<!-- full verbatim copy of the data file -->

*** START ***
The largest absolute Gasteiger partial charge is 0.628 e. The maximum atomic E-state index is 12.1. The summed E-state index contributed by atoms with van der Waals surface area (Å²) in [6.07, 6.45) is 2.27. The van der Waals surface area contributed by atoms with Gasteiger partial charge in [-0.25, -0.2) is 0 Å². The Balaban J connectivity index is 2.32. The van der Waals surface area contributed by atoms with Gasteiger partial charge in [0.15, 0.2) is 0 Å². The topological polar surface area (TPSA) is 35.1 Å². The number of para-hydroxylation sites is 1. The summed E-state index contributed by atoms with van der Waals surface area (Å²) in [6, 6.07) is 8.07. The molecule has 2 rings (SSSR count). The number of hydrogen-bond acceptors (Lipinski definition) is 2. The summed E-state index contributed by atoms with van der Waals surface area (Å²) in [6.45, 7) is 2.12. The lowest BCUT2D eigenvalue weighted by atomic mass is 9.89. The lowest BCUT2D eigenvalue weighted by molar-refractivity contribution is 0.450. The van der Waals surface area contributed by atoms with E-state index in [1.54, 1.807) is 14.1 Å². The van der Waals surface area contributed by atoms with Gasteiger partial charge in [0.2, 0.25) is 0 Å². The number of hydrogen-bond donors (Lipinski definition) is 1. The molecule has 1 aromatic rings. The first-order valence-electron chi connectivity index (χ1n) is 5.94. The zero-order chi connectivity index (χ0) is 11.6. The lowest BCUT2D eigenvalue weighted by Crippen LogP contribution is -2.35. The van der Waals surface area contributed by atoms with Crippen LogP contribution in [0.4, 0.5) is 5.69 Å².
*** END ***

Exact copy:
The largest absolute Gasteiger partial charge is 0.628 e. The maximum atomic E-state index is 12.1. The summed E-state index contributed by atoms with van der Waals surface area (Å²) in [6.07, 6.45) is 2.27. The van der Waals surface area contributed by atoms with Gasteiger partial charge in [-0.25, -0.2) is 0 Å². The Balaban J connectivity index is 2.32. The van der Waals surface area contributed by atoms with Gasteiger partial charge in [0.15, 0.2) is 0 Å². The topological polar surface area (TPSA) is 35.1 Å². The number of para-hydroxylation sites is 1. The summed E-state index contributed by atoms with van der Waals surface area (Å²) in [6, 6.07) is 8.07. The molecule has 2 rings (SSSR count). The number of hydrogen-bond acceptors (Lipinski definition) is 2. The summed E-state index contributed by atoms with van der Waals surface area (Å²) in [6.45, 7) is 2.12. The lowest BCUT2D eigenvalue weighted by atomic mass is 9.89. The lowest BCUT2D eigenvalue weighted by molar-refractivity contribution is 0.450. The van der Waals surface area contributed by atoms with E-state index in [1.54, 1.807) is 14.1 Å². The van der Waals surface area contributed by atoms with Gasteiger partial charge in [0.2, 0.25) is 0 Å². The number of hydrogen-bond donors (Lipinski definition) is 1. The molecule has 1 aromatic rings. The first-order valence-electron chi connectivity index (χ1n) is 5.94. The zero-order chi connectivity index (χ0) is 11.6. The lowest BCUT2D eigenvalue weighted by Crippen LogP contribution is -2.35. The van der Waals surface area contributed by atoms with Crippen LogP contribution in [0.4, 0.5) is 5.69 Å².